Schuld stubs a cigarette into a saucer that swims with caffeinated dregs and then tries to say everything that might be important for Woloff to know—she likes a coffee before she goes to bed. Her papi was an organic-toothpaste tycoon who left the family to start a life with a woman who owned a chain of boutiques selling children’s clothes. They’ve retired and travel half the year in a Winnebago to national parks across North America. Now her mutti is getting remarried to the son of a plantation owner, and Schuld hates that she was pressured to be the ring bearer. “It seemed unfair to make me choose between her happiness and participating in a bogus paradigm that has failed her so miserably.” Did she mention she wishes to live in a home with a garden full of pale-blue hydrangeas? Huge ones. In bloom one day and wilting the next, a constant reminder to her of impermanence and the pressure she feels to wring the bejeepers out of each and every moment. She squinches her brow in embarrassment, and Woloff reaches for her hand.
Now it’s his turn to say what is important for Schuld to know. He waits to make sure she’s finished before he begins his list. He prefers to sleep with a hall light on. His mother died while giving birth to him, and when Woloff was five his father, a mercenary, was killed in conflict with government soldiers near the border. He was brought up by his uncle Phineas, a car mechanic with a PhD in philosophy. Phineas later became his coach in Africa. Thus, his major in philosophy and his track scholarship. He hasn’t been as good a runner as he was his freshman year at OCU, and he’s lost sponsors because of it. His university coach felt sorry for him and got him work, through a church, taking care of Rick Sunderland, a sixteen-year-old with cerebral palsy. He took the job because he couldn’t tell him he was fine for money from selling weed. Shrooms. Some hash now and then.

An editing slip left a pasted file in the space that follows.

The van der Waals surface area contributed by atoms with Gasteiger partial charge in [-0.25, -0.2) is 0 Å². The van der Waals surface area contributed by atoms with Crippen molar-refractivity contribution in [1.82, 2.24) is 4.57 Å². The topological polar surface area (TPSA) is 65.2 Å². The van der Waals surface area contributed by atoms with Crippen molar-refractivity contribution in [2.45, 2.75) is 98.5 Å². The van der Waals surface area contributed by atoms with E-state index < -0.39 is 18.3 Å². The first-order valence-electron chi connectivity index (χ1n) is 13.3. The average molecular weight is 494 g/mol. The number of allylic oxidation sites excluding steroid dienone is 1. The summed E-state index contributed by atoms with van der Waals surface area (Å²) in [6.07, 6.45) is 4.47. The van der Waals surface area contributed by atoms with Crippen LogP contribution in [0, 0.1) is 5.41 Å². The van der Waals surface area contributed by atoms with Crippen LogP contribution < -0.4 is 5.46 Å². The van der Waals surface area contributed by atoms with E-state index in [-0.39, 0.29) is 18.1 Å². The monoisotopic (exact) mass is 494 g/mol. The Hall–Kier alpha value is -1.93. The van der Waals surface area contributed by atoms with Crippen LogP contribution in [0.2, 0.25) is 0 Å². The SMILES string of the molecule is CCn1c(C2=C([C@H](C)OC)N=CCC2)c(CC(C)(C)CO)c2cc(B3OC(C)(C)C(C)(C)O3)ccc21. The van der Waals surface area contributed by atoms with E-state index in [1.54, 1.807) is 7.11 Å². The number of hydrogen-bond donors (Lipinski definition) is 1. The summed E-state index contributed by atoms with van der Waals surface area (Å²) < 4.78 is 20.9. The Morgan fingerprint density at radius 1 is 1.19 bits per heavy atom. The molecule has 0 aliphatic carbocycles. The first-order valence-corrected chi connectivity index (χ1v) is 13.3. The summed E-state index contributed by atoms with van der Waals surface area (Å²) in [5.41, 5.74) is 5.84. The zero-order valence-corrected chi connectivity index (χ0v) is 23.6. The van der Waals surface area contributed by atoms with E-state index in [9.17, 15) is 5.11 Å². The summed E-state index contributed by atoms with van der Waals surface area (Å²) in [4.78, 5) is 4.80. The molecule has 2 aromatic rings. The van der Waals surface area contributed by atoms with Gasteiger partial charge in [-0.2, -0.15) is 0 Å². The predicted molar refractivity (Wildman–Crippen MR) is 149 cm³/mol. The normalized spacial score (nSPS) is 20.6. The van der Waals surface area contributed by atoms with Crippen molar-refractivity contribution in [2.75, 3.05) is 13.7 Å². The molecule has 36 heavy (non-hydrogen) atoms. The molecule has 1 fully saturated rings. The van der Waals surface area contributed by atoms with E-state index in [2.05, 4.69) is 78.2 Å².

“I’m a medicine man,” he says. “A bit like Namunyak, the witch doctor.”
“Is that someone else you’ve made up?”
“No, no, Namunyak is for real,” he replies. “Whenever I got sick, she was the person I went to.”
“Like your family doctor?”
“For fevers. Broken bones. The works. She’d use plants she grew in a small garden and slaughter animals of various sizes, depending on the illness.”
“Healing people! That’s what you think you’re doing?”
“Fersurely,” he replies.
As the couple choose how they want to be imagined, they reach across the table to trace fingers in one another’s palms. Around them, the sober, whom they good-naturedly detest, trickle out of the café to go home to hibernate. Dull greys illuminate the windowpanes, and it’s well after five in the morning before Woloff and Schuld make their way outside to stand at a winking orange traffic light in front of a poster of Colin Riverdale, the thirty-seven-year-old challenger for governor in the upcoming election.
Nandi Odhiambo is the author of four novels: Smells Like Stars (Book*hug, 2018), The Reverend’s Apprentice, Kipligat’s Chance, and diss/ed banded nation. He is the winner of the Elliot Cades Award for Literature, Hawai’i’s highest literary honor, and he is Associate Professor of English at the University of Hawai’i, West O’ahu. His next book, The Minoritarian and Black Reason: A Philosophico-Literary Investigation, a work of literary criticism, will be published by Lexington Books in 2021.